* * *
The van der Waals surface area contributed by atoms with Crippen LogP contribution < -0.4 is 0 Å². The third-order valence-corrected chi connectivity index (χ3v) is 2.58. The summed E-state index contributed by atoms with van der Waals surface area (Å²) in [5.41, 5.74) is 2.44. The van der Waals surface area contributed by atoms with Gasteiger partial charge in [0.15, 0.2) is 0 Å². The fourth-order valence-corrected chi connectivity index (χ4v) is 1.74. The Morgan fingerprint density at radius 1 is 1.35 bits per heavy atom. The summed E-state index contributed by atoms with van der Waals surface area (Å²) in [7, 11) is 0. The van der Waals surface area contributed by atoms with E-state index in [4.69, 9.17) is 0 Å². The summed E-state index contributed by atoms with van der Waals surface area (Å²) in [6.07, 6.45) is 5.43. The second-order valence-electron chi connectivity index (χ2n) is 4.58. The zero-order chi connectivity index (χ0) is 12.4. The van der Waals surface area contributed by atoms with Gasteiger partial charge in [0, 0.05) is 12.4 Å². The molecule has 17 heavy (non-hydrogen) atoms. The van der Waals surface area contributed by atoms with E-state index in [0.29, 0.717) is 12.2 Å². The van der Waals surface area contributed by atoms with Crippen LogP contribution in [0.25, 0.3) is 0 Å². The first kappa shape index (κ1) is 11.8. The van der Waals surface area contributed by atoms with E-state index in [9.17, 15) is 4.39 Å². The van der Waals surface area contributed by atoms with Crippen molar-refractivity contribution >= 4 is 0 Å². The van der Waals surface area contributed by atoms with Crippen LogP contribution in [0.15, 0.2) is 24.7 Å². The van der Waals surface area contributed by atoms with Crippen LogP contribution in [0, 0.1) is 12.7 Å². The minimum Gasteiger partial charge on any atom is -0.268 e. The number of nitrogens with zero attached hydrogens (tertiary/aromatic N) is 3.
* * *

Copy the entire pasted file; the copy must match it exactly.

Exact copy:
The van der Waals surface area contributed by atoms with Crippen LogP contribution < -0.4 is 0 Å². The third-order valence-corrected chi connectivity index (χ3v) is 2.58. The summed E-state index contributed by atoms with van der Waals surface area (Å²) in [5.41, 5.74) is 2.44. The van der Waals surface area contributed by atoms with Gasteiger partial charge in [0.15, 0.2) is 0 Å². The fourth-order valence-corrected chi connectivity index (χ4v) is 1.74. The Morgan fingerprint density at radius 1 is 1.35 bits per heavy atom. The summed E-state index contributed by atoms with van der Waals surface area (Å²) in [7, 11) is 0. The van der Waals surface area contributed by atoms with E-state index in [4.69, 9.17) is 0 Å². The summed E-state index contributed by atoms with van der Waals surface area (Å²) in [6.07, 6.45) is 5.43. The second-order valence-electron chi connectivity index (χ2n) is 4.58. The zero-order chi connectivity index (χ0) is 12.4. The van der Waals surface area contributed by atoms with Gasteiger partial charge in [0, 0.05) is 12.4 Å². The molecule has 17 heavy (non-hydrogen) atoms. The van der Waals surface area contributed by atoms with E-state index in [0.29, 0.717) is 12.2 Å². The van der Waals surface area contributed by atoms with Crippen LogP contribution in [0.25, 0.3) is 0 Å². The first kappa shape index (κ1) is 11.8. The van der Waals surface area contributed by atoms with E-state index in [9.17, 15) is 4.39 Å². The van der Waals surface area contributed by atoms with Crippen molar-refractivity contribution >= 4 is 0 Å². The van der Waals surface area contributed by atoms with Crippen LogP contribution in [0.15, 0.2) is 24.7 Å². The van der Waals surface area contributed by atoms with Crippen LogP contribution in [0, 0.1) is 12.7 Å². The minimum Gasteiger partial charge on any atom is -0.268 e. The number of nitrogens with zero attached hydrogens (tertiary/aromatic N) is 3.